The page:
When Reagan reached the White House in 1981 he fully supported the Federal Reserve's adoption of Friedman's ideas. Yet monetarism's honeymoon proved short-lived. The Fed's application indeed choked inflation out of the economy--but in the process produced the worst recession since the 1930s. Reversing course by 1983, the Fed abandoned its newfound principles--and the economy took off, just in time for Reagan's reelection, fueled by deficits (born from Reagan's tax cuts on the wealthy and sharp increase in military spending) so massive that even the Reagan- and Friedman-friendly Economist magazine called them ''turbo-charged Keynesianism.''
In the 1990s, Alfred Malabre Jr., the Wall Street Journal's longtime economics editor and a passionate supporter of Friedman's in the 1970s, looked back soberly on the Chicagoan and his GOP allies. Friedman and his colleagues, he wrote, were ''super salespeople,'' peddling a ''wildly utopian'' program, ''economic medicine that promised far more than it could possibly deliver....''
A decade after Malabre's reassessment, it's even easier to see the enormous costs and embarrassing contradictions of that new conservative utopianism. Friedman's passionate calls for financial and securities market deregulation played no small role in ushering in the half-trillion dollar S&L fiasco of the 1980s and the deeply corrupt Wall Street stock market boom of the 1990s. His tax-reduction-at-all-costs policies helped lead to the nation's yawning budget deficits. His trade and foreign exchange advice to two decades' worth of rolling debt crises from Asia to Mexico to Russia, as well as America's seemingly unhaltable and gargantuan trade deficits. And just last month--the GOP's revulsion over ''big government'' and ''free spending'' notwithstanding--White House budget officials made clear that 2005 will bring yet another year of record spending and record deficits, with as much as half a trillion dollars piled on top of the 6 trillion dollars in debt Republican administrations have accumulated since Reagan first took office.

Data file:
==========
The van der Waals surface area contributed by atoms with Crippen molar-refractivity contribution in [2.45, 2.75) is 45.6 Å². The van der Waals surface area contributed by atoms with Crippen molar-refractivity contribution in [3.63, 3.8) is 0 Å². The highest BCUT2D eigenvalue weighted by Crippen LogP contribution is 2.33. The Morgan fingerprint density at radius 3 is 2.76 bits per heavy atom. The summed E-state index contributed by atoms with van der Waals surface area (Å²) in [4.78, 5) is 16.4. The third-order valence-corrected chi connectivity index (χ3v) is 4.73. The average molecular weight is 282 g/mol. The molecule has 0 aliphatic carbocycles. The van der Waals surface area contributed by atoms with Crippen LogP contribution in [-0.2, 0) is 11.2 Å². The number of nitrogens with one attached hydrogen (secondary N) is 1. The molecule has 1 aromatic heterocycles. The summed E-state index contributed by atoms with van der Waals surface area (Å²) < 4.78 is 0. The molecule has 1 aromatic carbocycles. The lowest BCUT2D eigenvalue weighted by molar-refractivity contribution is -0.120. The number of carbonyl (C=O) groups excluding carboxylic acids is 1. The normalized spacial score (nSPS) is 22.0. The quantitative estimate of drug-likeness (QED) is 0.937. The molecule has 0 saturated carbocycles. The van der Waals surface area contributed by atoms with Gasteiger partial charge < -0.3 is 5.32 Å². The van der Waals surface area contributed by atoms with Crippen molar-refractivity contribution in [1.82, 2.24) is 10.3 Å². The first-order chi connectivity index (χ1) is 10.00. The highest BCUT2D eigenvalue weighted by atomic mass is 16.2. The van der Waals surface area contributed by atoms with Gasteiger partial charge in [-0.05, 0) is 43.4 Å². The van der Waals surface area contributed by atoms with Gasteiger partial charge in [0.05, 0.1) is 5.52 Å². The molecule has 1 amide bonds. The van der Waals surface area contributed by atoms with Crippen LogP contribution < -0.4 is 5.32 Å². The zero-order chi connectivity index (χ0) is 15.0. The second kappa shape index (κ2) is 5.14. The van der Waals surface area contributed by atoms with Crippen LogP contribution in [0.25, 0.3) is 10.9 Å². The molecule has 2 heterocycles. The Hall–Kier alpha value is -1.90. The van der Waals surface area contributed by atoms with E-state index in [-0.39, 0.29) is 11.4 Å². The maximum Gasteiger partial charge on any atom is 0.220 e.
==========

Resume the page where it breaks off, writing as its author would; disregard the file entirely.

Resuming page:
Yet there is one big idea that Friedman persuaded Goldwater to advocate 40 years ago which remains untested: the privatization of Social Security.
Back in 1978, a young Texas congressional candidate named George W. Bush, much enamored of Friedman's thinking, called for privatization of Social Security in order to ''fix'' the crisis that he said would bankrupt the system by the late 1980s. As his State of the Union speech Wednesday night made clear, however, Bush's soaring vision for the future of Social Security--despite its stated principle of substituting individual freedom for the heavy hand of government--incongruously leaves forced taxation to fund the accounts and Washington lawmakers to decide where we'll be able to invest the funds, and when and under what conditions we can withdraw and spend them.
For America's ''party of ideas,'' it is still only their opponents' ideas which have failed. To the fatal contradictions inherent in their own utopian principles, they seem to remain impervious.
Today, as the battle for the future of Social Security is joined, Americans might do well to heed the advice offered by that reluctant pragmatist Galbraith: ''If you hear someone in public life say that he is going to stand firmly on principle, you should take cover--and warn others to do the same.''
Richard Parker is a senior fellow at the Shorenstein Center at Harvard's Kennedy School of Government, and the author of ''John Kenneth Galbraith: His Life, His Politics, His Economics'' (FSG), to be published this month.
Copyright 2005 The New York Times Company